Artell took to Bala Town over 21,000 euros, whilst Priestley took to Farsley over 25,000 euros. Wiseman took to Preston North End 25,000 euros with the biggest earner of them all being Gosling who took to Bristol Rover over 42,000 euros.

All in all over 100,000 euros was handed by UEFA to non-Gibraltarian clubs for players who had been selected for Gibraltar due to their eligibility and not due to any close link to Gibraltar football.

Whilst many would argue that the selection process should not be questioned the need to revise the cost of participation against the cost of development becomes a crucial factor.

With clubs in Gibraltar very much reliant on benefits obtained via UEFA and FIFA membership the presence of Gibraltar in international tournaments that pay out for the use of players should be considered as another means through which Gibraltar’s football development could benefit.

The recent introduction of the home grown player rules has significantly increased the number of minutes Gibraltarian players get to play in their own league.

 

However, whilst the GFA introduced the HGP rules to create an avenue for greater choice, national team selectors have continued using players distant links to Gibraltar, let alone any link which would directly benefit Gibraltar’s football development. To the point that recent reports indicated that the search for such players was still ongoing. In one instant recently a report in the media claimed that a call for players with a link to Gibraltar in the US had been made.

Importantly the most significant amount earned, that of Gosling was earned with the player selected only five times out of the ten matches he was involved with the squad as one of the first eleven players during the Euro qualifiers. A fact that would not sit well with local clubs looking to invest in the development of players with none existent profits and mainly based on funds given by sponsors and benefactors, UEFA or the GFA.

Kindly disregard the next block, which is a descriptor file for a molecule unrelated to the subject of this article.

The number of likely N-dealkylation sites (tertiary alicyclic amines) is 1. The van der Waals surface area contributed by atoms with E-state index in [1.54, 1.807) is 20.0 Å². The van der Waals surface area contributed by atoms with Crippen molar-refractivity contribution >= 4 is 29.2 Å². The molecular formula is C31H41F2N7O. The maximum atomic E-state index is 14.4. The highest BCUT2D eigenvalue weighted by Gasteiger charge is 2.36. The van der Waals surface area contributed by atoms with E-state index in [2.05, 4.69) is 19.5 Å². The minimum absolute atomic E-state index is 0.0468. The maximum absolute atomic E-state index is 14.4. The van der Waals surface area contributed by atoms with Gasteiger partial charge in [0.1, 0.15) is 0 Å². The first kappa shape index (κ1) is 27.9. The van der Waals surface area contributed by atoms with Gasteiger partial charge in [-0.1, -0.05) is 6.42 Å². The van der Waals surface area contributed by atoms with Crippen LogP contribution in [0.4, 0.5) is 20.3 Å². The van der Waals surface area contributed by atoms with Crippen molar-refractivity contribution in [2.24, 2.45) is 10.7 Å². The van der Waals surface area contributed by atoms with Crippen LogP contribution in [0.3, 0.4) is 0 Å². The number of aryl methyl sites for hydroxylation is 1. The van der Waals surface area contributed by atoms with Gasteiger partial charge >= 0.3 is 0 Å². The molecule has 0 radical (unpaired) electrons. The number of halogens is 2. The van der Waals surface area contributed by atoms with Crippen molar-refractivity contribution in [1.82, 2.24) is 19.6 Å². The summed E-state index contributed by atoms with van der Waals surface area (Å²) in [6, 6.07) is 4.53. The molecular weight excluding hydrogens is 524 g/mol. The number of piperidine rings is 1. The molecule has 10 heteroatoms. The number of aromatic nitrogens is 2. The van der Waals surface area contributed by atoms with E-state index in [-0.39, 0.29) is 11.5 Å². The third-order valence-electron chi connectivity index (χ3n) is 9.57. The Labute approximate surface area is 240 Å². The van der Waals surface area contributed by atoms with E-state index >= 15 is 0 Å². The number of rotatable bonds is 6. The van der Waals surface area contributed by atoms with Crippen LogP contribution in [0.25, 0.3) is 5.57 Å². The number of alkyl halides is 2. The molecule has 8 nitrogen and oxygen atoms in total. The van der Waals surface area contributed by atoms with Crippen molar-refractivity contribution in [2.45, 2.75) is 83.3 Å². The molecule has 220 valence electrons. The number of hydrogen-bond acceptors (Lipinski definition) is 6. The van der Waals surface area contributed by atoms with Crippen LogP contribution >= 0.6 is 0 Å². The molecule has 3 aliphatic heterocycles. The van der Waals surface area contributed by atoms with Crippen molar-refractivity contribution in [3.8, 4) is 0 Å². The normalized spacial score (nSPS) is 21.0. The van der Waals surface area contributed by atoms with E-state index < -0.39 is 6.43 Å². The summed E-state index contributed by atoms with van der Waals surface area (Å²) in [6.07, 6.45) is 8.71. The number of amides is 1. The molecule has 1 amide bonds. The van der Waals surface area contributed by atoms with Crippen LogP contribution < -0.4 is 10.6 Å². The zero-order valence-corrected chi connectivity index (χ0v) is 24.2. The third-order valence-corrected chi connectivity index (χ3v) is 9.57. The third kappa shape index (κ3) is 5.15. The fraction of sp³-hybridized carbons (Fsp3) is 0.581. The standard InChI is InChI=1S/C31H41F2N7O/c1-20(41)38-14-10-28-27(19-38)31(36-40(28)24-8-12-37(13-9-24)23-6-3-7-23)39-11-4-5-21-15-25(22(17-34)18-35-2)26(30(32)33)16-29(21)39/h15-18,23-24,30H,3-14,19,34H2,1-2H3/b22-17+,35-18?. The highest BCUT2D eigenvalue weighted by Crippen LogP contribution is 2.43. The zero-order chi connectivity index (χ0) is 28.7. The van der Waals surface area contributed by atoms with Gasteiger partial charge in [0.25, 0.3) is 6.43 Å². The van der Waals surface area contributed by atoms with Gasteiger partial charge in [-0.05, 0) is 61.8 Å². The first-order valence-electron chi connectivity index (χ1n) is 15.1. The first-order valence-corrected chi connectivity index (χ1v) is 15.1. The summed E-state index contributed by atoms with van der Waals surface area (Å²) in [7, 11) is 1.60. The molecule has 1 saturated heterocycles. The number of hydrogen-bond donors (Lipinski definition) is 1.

Whilst 42,000 euros, in the overall scheme of things, might not look much when speaking about football it is a major coup for any club in Gibraltar to receive. Clubs run youth teams with similar amounts developing Gibraltar’s football prospects for the future through it. Investing in a Gibraltar based player could significantly increase the investment into youth schemes if clubs decided to use the monies for club benefits and not solely as payments to the player involved.

It could also create a more lucrative scenario within the football league which would allow for it to increase its potential as an employer. Importantly, it could allow players to seek new pastures using the benefits of being signed up by clubs playing at a higher level knowing that the player could provide a return if he continued his development and played at international level.

As a collective, and in a dream scenario, clubs could also reinvest the money back into the league to develop facilities such as playing fields, training grounds, even coaching.

 

 The sums:-

Artell – Bala Town (Welsh league) E21,069.98

Gosling – Bristol Rovers – E42139.96

Wiseman – Preston North End – E25,246